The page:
The world’s largest coral reef system is under significant threat from agricultural pesticides that are causing untold damage to one of the seven natural wonders of the world.
The Great Barrier reef is made up of a staggering 2,900 separate reefs from 900 islands stretching 2,600 kilometres over an area of 344,400 square kilometres located off the Queensland coast in North-east Australia.
Seen from outer space the phenomenal reef is the world’s largest single structure completely made up of living organisms, it is not only magnificent sight to behold but an essential life-support and incredible eco-system to a wide diversity of life.
According to a new Australian government report the damage caused to this extraordinary and beautiful reef system is very significant after test results revealed poor findings in the eco-systems quality of water.
Farmers are being urged to be more aware and cautious when using their pesticides after findings revealed that as much as a quarter of all horticulture producers along with farmers are practising methods known to be totally unacceptable to the industry.
The world heritage-listed natural wonder of the world has in recent years undergone significant damage caused by coral bleaching as a result of climate change.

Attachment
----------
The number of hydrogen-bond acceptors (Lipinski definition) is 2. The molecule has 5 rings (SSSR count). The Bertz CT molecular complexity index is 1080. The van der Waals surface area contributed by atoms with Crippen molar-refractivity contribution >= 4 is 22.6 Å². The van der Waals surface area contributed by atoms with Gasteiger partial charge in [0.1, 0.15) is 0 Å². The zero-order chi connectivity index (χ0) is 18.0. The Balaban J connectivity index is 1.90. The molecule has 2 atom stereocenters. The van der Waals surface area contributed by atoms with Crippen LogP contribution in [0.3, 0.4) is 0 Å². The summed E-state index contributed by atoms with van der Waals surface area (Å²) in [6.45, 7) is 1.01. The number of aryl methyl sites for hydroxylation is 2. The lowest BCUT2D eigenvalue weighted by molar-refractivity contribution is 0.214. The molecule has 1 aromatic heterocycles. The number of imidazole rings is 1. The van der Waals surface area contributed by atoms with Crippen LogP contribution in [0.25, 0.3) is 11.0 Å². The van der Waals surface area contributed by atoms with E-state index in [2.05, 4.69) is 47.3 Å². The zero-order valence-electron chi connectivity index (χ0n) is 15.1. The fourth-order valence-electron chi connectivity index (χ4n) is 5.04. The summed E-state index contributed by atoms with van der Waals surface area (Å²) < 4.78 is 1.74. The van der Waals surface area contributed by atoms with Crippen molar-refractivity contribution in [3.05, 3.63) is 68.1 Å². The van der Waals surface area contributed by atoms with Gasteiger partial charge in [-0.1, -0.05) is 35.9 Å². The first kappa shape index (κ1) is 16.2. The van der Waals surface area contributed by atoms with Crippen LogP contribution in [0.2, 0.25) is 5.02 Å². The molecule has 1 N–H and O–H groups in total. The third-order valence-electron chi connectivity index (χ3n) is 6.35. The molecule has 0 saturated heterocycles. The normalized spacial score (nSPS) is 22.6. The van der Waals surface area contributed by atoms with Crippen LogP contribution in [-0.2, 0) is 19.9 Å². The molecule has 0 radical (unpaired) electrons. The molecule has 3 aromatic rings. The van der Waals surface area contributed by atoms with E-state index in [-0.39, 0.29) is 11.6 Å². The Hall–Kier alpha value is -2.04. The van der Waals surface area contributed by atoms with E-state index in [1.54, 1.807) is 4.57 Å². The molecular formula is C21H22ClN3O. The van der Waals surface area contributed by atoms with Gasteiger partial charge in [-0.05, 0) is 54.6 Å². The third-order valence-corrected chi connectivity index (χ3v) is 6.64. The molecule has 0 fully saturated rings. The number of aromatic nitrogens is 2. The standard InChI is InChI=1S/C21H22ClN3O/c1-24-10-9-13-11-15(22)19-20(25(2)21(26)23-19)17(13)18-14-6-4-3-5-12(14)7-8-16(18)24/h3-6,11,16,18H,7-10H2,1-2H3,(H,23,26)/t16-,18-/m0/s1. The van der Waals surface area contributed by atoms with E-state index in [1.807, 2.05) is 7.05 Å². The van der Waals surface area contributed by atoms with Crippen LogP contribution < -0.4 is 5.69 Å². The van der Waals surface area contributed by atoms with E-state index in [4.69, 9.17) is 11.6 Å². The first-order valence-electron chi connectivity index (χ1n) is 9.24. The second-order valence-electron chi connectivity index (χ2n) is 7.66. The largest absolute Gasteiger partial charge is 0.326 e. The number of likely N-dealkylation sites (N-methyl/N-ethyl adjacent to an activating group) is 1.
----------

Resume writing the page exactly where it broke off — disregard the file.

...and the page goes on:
There is deep concern to the ever-decreasing decline of the Great barrier Reef as new reports reveal that large amounts of concentrated and highly toxic pesticides have been found up to 60m (38miles) inside the reef and making matters much worse are the heavy floods that tore through Queensland earlier in the year that drowned the seas with dangerous pollutants.
The report insists that the sugar cane industry located in the damp tropics of Northern Queensland is mostly to blame for continuing to use unacceptable pesticides.
New calls are now being made to ban certain dangerous weed killers and introduce environmentally friendly methods to help protect the Great barrier Reef from further substantial harm against the protests of the sugar cane giants who insist that there are no viable alternatives open for them to use in order to protect their valuable crops.